A Thought on... Claustrophobia

A thought on…

Claustrophobia in the pod

It’s normal to be a little claustrophobic. Most people have a healthy fear of heights, spiders, unfriendly dogs, and often clowns. When you see the pod for the first time, it’s normal to get a little jittery. Anxiety and excitement are close friends after all, and sometimes it’s hard to tell which one you’re experiencing.

If you’ve never floated before, the pod can seem a bit nonsensical. You don’t often find yourself enclosed in darkness and half submerged in salt water that makes you feel like a cork in the ocean. When you close the door for the first time a feeling of awe and trepidation may take hold.

I believe this to be the essence of most claustrophobic reactions: Being out of/losing control. IF we were to shut the door and lock you in there, no matter what for the whole hour, then yes, anxiety would be expected.

But that’s not the case, during the induction we explain the ins and outs of the pod, we show you how to use the light, open the door and how to get comfortable. This is your float, your session, and your experience after all. You get to control whether you dive into the deep end, or gradually dip each toe centimetre by centimetre. While we encourage you to attempt the full sensory deprivation experience, what is more important is that you’re able to go at your own pace when exploring the environment.

Your expectations will influence your initial sessions as well. When you get in for the first time and it feels strange rather than instantly amazing, you can start to get a little uncomfortable and even irritated. Your ego can get in the way too. Do these statements sound familiar?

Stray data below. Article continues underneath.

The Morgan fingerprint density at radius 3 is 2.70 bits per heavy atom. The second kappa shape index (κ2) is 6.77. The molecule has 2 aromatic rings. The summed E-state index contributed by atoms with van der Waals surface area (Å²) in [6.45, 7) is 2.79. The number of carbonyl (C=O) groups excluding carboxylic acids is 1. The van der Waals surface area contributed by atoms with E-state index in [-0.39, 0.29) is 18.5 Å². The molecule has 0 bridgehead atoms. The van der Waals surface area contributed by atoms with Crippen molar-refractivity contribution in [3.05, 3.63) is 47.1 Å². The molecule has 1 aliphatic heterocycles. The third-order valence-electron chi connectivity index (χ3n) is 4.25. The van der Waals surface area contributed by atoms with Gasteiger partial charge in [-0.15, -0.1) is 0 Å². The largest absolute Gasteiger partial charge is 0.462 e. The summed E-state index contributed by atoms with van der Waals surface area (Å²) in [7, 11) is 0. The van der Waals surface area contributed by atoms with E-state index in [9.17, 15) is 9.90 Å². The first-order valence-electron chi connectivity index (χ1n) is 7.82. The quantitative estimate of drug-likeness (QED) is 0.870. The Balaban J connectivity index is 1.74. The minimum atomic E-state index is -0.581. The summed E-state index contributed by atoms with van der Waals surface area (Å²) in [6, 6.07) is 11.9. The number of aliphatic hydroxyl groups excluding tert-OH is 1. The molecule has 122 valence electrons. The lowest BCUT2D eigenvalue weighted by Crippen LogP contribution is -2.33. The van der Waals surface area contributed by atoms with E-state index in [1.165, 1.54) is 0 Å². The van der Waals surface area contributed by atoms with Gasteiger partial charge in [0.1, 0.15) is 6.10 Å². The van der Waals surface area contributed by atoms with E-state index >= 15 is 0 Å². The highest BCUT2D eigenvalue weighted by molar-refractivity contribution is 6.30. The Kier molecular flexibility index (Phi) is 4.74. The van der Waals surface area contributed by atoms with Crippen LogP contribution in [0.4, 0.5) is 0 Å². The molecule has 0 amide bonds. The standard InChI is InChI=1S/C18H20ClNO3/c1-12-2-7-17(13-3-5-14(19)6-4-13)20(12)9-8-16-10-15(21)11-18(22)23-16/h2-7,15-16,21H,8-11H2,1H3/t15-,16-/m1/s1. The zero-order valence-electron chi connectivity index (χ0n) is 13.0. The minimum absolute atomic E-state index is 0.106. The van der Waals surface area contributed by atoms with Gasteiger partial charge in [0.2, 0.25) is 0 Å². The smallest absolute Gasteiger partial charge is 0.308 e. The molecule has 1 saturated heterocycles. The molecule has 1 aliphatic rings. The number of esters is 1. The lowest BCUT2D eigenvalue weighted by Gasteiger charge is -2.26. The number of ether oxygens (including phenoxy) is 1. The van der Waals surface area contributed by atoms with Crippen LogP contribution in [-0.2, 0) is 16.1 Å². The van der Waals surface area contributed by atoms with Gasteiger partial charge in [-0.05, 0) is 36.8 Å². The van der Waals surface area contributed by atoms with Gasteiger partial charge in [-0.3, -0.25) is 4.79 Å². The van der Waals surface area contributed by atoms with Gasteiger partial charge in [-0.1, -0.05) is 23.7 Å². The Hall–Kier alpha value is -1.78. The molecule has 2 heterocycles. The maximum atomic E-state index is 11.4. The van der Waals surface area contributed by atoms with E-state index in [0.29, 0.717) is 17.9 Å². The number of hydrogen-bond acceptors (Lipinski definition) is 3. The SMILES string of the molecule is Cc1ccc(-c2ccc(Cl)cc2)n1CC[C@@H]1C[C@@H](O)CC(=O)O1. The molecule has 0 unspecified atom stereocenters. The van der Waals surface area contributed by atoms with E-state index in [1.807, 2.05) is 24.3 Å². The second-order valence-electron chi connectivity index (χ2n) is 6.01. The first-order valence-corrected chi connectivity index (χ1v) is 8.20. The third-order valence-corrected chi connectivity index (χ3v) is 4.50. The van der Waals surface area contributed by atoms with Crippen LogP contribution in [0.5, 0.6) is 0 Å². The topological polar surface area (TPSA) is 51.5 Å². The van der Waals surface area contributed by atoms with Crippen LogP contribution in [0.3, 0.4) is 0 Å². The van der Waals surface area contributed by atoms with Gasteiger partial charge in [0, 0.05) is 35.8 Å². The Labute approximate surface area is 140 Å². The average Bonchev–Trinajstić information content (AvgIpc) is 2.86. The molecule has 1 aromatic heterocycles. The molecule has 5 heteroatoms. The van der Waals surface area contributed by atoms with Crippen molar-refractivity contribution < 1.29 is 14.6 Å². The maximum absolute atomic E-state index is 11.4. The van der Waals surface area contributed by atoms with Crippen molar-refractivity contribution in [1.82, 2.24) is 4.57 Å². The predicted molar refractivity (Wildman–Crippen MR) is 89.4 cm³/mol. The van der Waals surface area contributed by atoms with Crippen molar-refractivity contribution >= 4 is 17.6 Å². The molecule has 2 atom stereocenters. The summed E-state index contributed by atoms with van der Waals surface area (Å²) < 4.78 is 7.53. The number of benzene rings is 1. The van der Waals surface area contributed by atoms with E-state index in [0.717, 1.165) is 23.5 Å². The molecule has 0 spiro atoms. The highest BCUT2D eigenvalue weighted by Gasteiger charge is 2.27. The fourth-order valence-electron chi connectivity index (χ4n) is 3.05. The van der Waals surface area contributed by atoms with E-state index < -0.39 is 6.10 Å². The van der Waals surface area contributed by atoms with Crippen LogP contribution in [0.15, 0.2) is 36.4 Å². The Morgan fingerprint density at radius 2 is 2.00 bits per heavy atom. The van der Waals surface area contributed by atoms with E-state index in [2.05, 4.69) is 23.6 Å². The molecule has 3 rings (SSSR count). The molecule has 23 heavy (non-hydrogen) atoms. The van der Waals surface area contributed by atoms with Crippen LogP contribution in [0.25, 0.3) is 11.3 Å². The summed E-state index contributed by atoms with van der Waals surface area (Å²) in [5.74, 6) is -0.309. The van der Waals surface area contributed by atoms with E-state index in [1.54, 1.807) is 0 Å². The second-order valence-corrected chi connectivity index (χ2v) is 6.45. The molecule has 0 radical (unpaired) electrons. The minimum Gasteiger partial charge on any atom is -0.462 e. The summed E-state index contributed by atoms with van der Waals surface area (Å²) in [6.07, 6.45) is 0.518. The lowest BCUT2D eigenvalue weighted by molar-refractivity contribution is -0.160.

“I could NEVER float”

“That WOULDN’T work for me”

“I couldn’t be alone with myself for an HOUR”

“NO WAY am I going to close the door”

These responses can be part of the story you’ve been telling yourself, one that you can become so entrenched in that it’s hard to see any alternative. You’re afraid of the dark, small spaces make you uncomfortable, being alone is boring, etc etc.

The problem is that when you define yourself by the limits of your past reactions, you can inadvertently close the doors to new experiences and realities. The process of finding out who you are takes a lifetime, don’t let too many negative reactions narrow your reality to a razor blade fineness.

To recap… Of course, floating is strange! We live in and ARE sensory beings, going into a sensory deprived environment is not part of anybody’s 9-5 reality.

Here is a list of three things to remember if things start to get a little weird:


When anxiety arises, relax your body and focus on your breath. It sounds almost too simple, but following your breath is one of the best ways to ground yourself, get back to your body, and out of your mind. When we focus on our breath we also interrupt our stream of consciousness, which is important if we catch ourselves dwelling or spiralling into a panic.


This is a little more philosophical, but question why you’re afraid. Start a dialogue in your head, talk to yourself as if you were watching someone else in your situation. What would you say to comfort that person? Chances are the response will also comfort you.


If you’re still uncomfortable, you can always switch the light back on, and open the pod door. While there is some stoicism in toughing out discomfort, it’s also good to know you have the option. You can also wedge a rolled up towel between the pod and lid door, stopping it from closing completely if you want to ease into it more slowly. Letting go is a choice, don’t force yourself, take it gradually if you like.

This thought experiment might not change your initial reactions to the pods and sensory deprivation in general. The purpose I would say, is to get you to question your fears, perhaps even follow them, seeing where they lead instead of backing away. Where you go from here is a long process, but in my opinion, a long meandering journey is preferable to a short and narrow one.

See you in the tanks and happy floating x

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